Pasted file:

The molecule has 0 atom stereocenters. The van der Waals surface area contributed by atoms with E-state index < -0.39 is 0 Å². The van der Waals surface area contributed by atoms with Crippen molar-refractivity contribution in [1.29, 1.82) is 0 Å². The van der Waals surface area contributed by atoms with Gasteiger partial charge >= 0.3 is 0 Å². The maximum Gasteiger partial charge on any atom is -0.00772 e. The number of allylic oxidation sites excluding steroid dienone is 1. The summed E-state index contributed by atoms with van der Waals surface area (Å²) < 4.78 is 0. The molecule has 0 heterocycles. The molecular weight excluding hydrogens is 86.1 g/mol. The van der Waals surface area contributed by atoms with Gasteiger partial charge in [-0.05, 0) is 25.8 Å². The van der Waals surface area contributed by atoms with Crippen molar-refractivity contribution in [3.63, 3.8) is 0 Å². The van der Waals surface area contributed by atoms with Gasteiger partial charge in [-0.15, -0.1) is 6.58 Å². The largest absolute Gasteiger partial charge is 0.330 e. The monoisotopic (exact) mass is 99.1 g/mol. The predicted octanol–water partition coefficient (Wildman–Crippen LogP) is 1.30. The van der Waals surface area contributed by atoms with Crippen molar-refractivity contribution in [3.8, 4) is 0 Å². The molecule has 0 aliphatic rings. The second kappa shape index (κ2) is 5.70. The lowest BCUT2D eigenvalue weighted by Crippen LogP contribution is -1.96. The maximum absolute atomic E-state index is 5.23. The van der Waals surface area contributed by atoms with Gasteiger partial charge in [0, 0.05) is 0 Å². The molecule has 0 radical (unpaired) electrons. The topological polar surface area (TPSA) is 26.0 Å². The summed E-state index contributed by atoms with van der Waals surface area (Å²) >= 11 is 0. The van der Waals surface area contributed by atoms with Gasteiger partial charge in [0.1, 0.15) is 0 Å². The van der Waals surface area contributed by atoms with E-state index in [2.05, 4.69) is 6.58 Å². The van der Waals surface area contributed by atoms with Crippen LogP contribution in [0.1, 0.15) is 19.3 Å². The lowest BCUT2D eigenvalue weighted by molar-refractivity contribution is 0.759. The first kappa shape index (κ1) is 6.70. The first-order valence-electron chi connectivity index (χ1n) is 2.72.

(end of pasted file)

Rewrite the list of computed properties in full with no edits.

The molecule has 0 atom stereocenters. The van der Waals surface area contributed by atoms with E-state index < -0.39 is 0 Å². The van der Waals surface area contributed by atoms with Crippen molar-refractivity contribution in [1.29, 1.82) is 0 Å². The van der Waals surface area contributed by atoms with Gasteiger partial charge >= 0.3 is 0 Å². The maximum Gasteiger partial charge on any atom is -0.00772 e. The number of allylic oxidation sites excluding steroid dienone is 1. The summed E-state index contributed by atoms with van der Waals surface area (Å²) < 4.78 is 0. The molecule has 0 heterocycles. The molecular weight excluding hydrogens is 86.1 g/mol. The van der Waals surface area contributed by atoms with Gasteiger partial charge in [-0.05, 0) is 25.8 Å². The van der Waals surface area contributed by atoms with Crippen molar-refractivity contribution in [3.63, 3.8) is 0 Å². The van der Waals surface area contributed by atoms with Gasteiger partial charge in [-0.15, -0.1) is 6.58 Å². The largest absolute Gasteiger partial charge is 0.330 e. The monoisotopic (exact) mass is 99.1 g/mol. The predicted octanol–water partition coefficient (Wildman–Crippen LogP) is 1.30. The van der Waals surface area contributed by atoms with Crippen molar-refractivity contribution in [3.8, 4) is 0 Å². The molecule has 0 aliphatic rings. The second kappa shape index (κ2) is 5.70. The lowest BCUT2D eigenvalue weighted by Crippen LogP contribution is -1.96. The maximum absolute atomic E-state index is 5.23. The van der Waals surface area contributed by atoms with Gasteiger partial charge in [0, 0.05) is 0 Å². The molecule has 0 radical (unpaired) electrons. The topological polar surface area (TPSA) is 26.0 Å². The summed E-state index contributed by atoms with van der Waals surface area (Å²) >= 11 is 0. The van der Waals surface area contributed by atoms with Gasteiger partial charge in [0.1, 0.15) is 0 Å². The van der Waals surface area contributed by atoms with E-state index in [2.05, 4.69) is 6.58 Å². The van der Waals surface area contributed by atoms with Crippen LogP contribution in [0.1, 0.15) is 19.3 Å². The lowest BCUT2D eigenvalue weighted by molar-refractivity contribution is 0.759. The first kappa shape index (κ1) is 6.70. The first-order valence-electron chi connectivity index (χ1n) is 2.72.